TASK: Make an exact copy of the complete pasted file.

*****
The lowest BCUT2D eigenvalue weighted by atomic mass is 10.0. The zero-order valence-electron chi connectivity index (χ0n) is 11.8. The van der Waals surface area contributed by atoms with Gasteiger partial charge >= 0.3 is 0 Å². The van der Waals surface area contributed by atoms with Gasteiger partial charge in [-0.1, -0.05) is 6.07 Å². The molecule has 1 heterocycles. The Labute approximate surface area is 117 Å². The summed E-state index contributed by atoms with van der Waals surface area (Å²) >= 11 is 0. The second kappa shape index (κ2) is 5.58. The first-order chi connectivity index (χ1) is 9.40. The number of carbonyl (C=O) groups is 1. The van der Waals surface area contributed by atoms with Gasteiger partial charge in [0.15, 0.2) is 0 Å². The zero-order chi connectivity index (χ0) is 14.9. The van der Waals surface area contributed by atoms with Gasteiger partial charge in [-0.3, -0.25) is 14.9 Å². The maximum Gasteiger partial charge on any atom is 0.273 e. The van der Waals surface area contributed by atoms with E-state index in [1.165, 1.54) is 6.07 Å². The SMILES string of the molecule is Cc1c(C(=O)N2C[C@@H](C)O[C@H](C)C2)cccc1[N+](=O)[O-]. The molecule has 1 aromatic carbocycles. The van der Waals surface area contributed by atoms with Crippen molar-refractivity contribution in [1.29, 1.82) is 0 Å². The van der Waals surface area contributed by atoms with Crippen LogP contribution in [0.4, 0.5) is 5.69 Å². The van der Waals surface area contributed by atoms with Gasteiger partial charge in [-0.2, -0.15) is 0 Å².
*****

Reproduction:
The lowest BCUT2D eigenvalue weighted by atomic mass is 10.0. The zero-order valence-electron chi connectivity index (χ0n) is 11.8. The van der Waals surface area contributed by atoms with Gasteiger partial charge >= 0.3 is 0 Å². The van der Waals surface area contributed by atoms with Gasteiger partial charge in [-0.1, -0.05) is 6.07 Å². The molecule has 1 heterocycles. The Labute approximate surface area is 117 Å². The summed E-state index contributed by atoms with van der Waals surface area (Å²) >= 11 is 0. The second kappa shape index (κ2) is 5.58. The first-order chi connectivity index (χ1) is 9.40. The number of carbonyl (C=O) groups is 1. The van der Waals surface area contributed by atoms with Gasteiger partial charge in [0.15, 0.2) is 0 Å². The zero-order chi connectivity index (χ0) is 14.9. The van der Waals surface area contributed by atoms with Gasteiger partial charge in [-0.3, -0.25) is 14.9 Å². The maximum Gasteiger partial charge on any atom is 0.273 e. The van der Waals surface area contributed by atoms with E-state index in [1.165, 1.54) is 6.07 Å². The SMILES string of the molecule is Cc1c(C(=O)N2C[C@@H](C)O[C@H](C)C2)cccc1[N+](=O)[O-]. The molecule has 1 aromatic carbocycles. The van der Waals surface area contributed by atoms with Crippen molar-refractivity contribution in [1.29, 1.82) is 0 Å². The van der Waals surface area contributed by atoms with Crippen LogP contribution in [0.4, 0.5) is 5.69 Å². The van der Waals surface area contributed by atoms with Gasteiger partial charge in [-0.2, -0.15) is 0 Å².